One of the advantages (to some customers at least, maybe not you) is the security offered by DWF because it has the same restrictions as physical paper. Many users don't want people stealing their model data. Let me explain:
When you take a measurement in AutoCAD from a DWG file you have a 64-bit double-precision floating point value that gives you extreme levels of precision and accuracy. You also have lots of model intelligence. For example an ADT door knows it is a door and the wall knows that it needs to have a hole to contain the door and that the framing inside the wall needs to adjust based on the position of the door. The door and walls aren't just pictures made of lines, they are intelligent objects with cross-linked relationships.
With physical paper and a physical ruler we all know there are limitations to the precision and accuracy; we all know you only have are a bunch of dumb pixels (the model intelligence is gone).
The DWF files you have today are essentially electronic plots, generated from AutoCAD's (or another application's) plot engine. As such many of the same limitations apply to DWF as to paper. This is where the security comes in: since the DWF doesn't have the same precision and accuracy, and since the DWF geometry is tessellated (blocks and objects get exploded into their individual graphic strokes) it isn't easy to turn a DWF back into a DWG (just like it isn't easy to turn paper into a DWG). Even if you did the work to change the paper or DWF back into a DWG you'd be missing lots of model intelligence. Many customers feel that physical-paper is sufficiently secure and they want that same level of security with DWF.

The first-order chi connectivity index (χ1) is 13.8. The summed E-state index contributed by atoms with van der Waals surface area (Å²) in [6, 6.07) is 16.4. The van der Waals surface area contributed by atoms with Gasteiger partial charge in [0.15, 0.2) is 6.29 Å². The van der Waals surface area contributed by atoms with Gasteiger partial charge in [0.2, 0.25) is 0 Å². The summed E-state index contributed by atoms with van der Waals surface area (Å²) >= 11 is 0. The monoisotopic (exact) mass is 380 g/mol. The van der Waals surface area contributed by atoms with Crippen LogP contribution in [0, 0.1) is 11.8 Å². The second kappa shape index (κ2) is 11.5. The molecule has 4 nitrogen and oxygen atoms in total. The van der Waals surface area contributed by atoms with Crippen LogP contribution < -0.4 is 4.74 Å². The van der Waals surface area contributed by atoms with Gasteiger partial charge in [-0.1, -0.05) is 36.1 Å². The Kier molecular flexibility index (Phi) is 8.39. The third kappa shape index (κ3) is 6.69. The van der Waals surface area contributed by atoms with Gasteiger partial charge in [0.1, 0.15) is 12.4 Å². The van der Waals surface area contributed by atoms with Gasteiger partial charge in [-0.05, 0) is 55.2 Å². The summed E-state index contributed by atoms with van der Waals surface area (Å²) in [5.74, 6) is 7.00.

So why are your measurements not 100% accurate/precise with DWF?
By default AutoCAD 2004 generates DWF files at 400 dots-per-inch on whatever virtual paper size you are plotting to. If you plot to 8.5x11 inch paper, that means in the horizontal dimension there are only about 4,000 dots or coordinates that the DWF lines can terminate at. This effectively limits the precision of any measurement. If your drawing represents a 300 foot long building, and if that floor plan (after you account for margins) is filling about 66% of the width of the page, that means there are only 4,000 * .66 = 2,640 dots at which the lines can end at. This means that our precision is the 300 feet / 2,640 dots = 0.1136 feet (or 1.36 inches). Wow! So if I use the default 400 DPI on small 8.5x11 paper I can only take measurements that are accurate to within about 1 inch! This is much less precision than AutoCAD (which can measure features smaller than an atom!). Also note that the DWF in this example is actually HIGHER precision than what you would be able to do with a ruler and physical paper.